Tycoon Sudhir Ruparelia has asked the commercial court to dismiss a case that Bank of Uganda filed against him in relation to the Crane Bank closure, arguing that a receiver (BoU) has no right to sue.
The hearing before Commercial Court head Justice David Wangutusi this morning arises from a 2017 suit filed by BoU against Sudhir.
The suit followed an October 2016 BoU take-over of Crane Bank where Sudhir was a shareholder and Vice Chairman. In January 2017, BoU “sold” Crane Bank to Dfcu. BoU then sued Sudhir and his Meera Investments company for allegedly syphoning Shs397billion out of his bank in fraudulent transactions. Sudhir denied the allegations and counter-sued BoU seeking $8m compensation in damages for breach of contract.
Now the case has come up for hearing and Sudhir’s lawyers Kampala Associated Advocates argue that BoU overstepped its mandate in suing Sudhir.
KAA, represented by counsel Elison Karuhanga argued that BoU had three options when dissolving Crane Bank; appointing a statutory manager, receivership or liquidation, but they chose receivership which doesn’t give them mandate to sue.
“BoU chose to go for receivership. Under the law, specifically only the manager and the liquidator can sue. A suit cannot be filed by the receiver,” Karuhanga submitted.
“The functions of the receiver are four. They are listed in the law. They mainly revolve around selling the financial institution. The receiver cannot be sued for that act and he cannot sue anyone. His action is protected by law so he cannot be sued for any decision he makes as a receiver. Similarly, he cannot sue anyone,” he added.
Karuhanga added that a receiver’s role is limited by time. “The law gives the receiver 12 months to carry out his function. After 12 months, he cannot do anything. What we are saying simply is that BoU had 12 months within which to carry out four functions that didn’t include suing,” he said.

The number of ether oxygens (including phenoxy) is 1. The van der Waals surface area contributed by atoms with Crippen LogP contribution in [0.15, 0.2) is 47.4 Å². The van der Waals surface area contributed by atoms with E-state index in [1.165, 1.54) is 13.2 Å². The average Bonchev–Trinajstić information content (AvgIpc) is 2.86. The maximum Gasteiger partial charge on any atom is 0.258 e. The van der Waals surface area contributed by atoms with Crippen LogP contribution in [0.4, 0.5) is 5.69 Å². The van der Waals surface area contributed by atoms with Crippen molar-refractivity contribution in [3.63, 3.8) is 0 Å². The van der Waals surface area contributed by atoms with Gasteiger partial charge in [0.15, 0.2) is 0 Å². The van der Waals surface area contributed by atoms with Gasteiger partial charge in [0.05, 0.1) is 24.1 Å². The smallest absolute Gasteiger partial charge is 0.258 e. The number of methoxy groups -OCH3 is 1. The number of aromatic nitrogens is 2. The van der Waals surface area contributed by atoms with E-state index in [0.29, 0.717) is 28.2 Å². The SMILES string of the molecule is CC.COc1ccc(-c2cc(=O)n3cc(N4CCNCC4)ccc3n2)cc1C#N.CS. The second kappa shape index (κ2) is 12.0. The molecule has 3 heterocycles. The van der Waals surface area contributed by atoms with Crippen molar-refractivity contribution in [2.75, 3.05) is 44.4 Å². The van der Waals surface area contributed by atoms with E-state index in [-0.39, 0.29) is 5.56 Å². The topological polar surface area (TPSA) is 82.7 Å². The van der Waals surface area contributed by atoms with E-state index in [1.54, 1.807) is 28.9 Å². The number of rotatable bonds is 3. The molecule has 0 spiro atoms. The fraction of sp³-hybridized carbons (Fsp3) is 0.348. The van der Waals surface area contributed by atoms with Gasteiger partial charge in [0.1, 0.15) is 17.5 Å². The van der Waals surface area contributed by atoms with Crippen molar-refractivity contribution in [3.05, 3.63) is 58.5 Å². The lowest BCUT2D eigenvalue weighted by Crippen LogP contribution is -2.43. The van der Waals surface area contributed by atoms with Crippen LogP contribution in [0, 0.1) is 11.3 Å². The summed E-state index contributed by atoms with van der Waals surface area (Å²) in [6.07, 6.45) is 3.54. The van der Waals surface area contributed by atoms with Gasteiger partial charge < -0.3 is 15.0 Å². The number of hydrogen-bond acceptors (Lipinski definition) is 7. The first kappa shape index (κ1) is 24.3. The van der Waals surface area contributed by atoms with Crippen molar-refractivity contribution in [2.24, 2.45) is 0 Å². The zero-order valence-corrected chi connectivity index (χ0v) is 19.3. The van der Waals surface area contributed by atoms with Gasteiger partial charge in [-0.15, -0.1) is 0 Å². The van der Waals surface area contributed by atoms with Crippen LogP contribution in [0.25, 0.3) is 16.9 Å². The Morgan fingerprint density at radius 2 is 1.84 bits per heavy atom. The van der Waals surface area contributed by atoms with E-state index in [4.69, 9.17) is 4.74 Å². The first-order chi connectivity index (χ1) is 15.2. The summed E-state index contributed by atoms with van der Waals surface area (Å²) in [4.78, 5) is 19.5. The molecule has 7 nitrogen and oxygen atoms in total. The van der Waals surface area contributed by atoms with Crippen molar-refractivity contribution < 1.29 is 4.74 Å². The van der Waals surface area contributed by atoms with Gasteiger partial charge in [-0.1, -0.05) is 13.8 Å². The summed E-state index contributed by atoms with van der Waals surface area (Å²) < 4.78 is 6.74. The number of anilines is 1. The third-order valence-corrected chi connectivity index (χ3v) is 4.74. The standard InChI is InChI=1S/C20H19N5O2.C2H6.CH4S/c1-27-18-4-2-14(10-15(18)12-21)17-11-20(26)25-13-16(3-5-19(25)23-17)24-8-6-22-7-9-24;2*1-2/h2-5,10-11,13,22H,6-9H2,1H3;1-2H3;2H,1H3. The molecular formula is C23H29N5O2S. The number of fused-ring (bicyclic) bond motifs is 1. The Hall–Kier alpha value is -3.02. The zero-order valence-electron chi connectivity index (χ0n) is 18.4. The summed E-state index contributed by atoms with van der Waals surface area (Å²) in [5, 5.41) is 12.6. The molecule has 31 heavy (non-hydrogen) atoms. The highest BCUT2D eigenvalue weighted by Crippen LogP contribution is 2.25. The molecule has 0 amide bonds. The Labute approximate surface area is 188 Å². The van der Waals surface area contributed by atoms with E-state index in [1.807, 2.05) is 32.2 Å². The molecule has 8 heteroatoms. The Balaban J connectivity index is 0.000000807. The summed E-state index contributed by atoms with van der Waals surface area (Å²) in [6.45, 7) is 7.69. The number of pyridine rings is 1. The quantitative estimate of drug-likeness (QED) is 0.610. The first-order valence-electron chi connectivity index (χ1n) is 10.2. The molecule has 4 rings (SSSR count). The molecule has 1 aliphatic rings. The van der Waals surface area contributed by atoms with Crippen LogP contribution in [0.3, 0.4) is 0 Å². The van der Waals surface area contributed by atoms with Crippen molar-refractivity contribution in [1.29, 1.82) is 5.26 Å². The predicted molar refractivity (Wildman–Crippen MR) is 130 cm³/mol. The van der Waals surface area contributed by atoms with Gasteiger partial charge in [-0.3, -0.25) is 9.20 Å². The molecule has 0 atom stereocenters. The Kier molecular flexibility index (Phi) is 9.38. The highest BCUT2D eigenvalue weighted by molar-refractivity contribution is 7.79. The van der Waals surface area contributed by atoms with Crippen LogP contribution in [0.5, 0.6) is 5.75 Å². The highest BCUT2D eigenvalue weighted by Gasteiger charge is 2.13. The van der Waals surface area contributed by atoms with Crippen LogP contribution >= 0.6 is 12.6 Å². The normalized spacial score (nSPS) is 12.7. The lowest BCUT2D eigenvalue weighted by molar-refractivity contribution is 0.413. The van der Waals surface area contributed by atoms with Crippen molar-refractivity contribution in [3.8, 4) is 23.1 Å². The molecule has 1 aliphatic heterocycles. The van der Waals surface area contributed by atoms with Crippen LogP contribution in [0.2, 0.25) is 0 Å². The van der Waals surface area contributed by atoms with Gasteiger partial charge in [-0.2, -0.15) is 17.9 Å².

“A receivership is not a siege. They are not surrounding the bank to find out something. It is like a commando raid. They are supposed to get in and get out. Specific functions, specific time, specific law,” he argued.
Karuhanga also objected to BoU’s Meera suit where some of the premises formerly occupied by Crane Bank are in contention.
“BoU wants a return of some freehold properties and we are saying that the law does not allow a company whose majority shareholder is a Mauritius based company to obtain those properties as is the case of Crane Bank.” In essence Karuhanga was arguing that the properties belong to Meera and not Crane Bank which was not permitted to own freehold properties. The company’s majority shareholder White Saphire Ltd was Mauritius based and hence Crane Bank was ineligible to own the property in question.
On his part, BoU’s lawyer Dr Joseph Byamugisha argued that when a financial institution is placed under receivership, the power to commence or continue a civil suit does not stop.
Justice Wangutusi has set August 26 as the date fir ruling on the objection.